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Comment & Response
August 14, 2013

Efficacy of Sublingual Immunotherapy

Author Affiliations
  • 1Department of General Practice, Erasmus Medical Center, Rotterdam, the Netherlands
  • 2Department of Allergy, Erasmus Medical Center, Rotterdam, the Netherlands
JAMA. 2013;310(6):644. doi:10.1001/jama.2013.7643

To the Editor The review by Dr Lin and colleagues1 provided evidence for a moderate grade level of evidence to support the effectiveness of sublingual immunotherapy for the treatment of allergic rhinoconjunctivitis and asthma. We would like to comment on the presentation of the included studies and the conclusion.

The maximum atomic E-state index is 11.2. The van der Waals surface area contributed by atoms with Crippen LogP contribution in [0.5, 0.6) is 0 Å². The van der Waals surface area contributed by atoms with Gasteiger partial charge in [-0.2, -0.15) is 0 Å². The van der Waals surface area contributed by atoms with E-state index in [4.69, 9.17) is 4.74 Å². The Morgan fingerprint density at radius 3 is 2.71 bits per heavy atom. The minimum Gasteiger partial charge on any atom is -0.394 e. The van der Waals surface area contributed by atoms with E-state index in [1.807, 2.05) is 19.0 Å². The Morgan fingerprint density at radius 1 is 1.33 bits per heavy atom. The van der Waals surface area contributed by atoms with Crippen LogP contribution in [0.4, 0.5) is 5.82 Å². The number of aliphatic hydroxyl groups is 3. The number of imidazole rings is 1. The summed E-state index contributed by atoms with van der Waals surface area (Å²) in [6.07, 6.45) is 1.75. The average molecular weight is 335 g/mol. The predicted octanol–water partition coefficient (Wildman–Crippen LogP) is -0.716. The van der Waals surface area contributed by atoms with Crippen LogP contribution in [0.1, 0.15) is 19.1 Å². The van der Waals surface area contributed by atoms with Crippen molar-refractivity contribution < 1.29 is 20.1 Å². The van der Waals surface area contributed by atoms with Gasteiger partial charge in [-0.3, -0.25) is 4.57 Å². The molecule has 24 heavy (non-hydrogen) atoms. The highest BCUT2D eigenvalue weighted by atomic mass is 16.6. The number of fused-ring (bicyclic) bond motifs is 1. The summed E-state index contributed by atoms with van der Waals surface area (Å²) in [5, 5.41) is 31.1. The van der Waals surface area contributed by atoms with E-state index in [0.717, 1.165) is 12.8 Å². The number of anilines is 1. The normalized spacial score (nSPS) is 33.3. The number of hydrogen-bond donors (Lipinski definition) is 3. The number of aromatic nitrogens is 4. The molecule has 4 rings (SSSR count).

We performed 2 placebo-controlled studies in children with grass pollen allergy2 and house dust mite allergy3 that were included in the review as 2 of the 36 studies reporting on rhinitis symptom scores. The authors concluded that all 36 studies demonstrated greater improvement in rhinitis symptoms in the sublingual immunotherapy group compared with the placebo group. However, both our grass pollen study2 and our house dust mite study3 clearly demonstrated that there was no difference between the 2 treatment groups with respect to all outcome measures. Therefore, we were surprised to see that our studies were summarized as studies with improvement and would like to know how the authors made these determinations.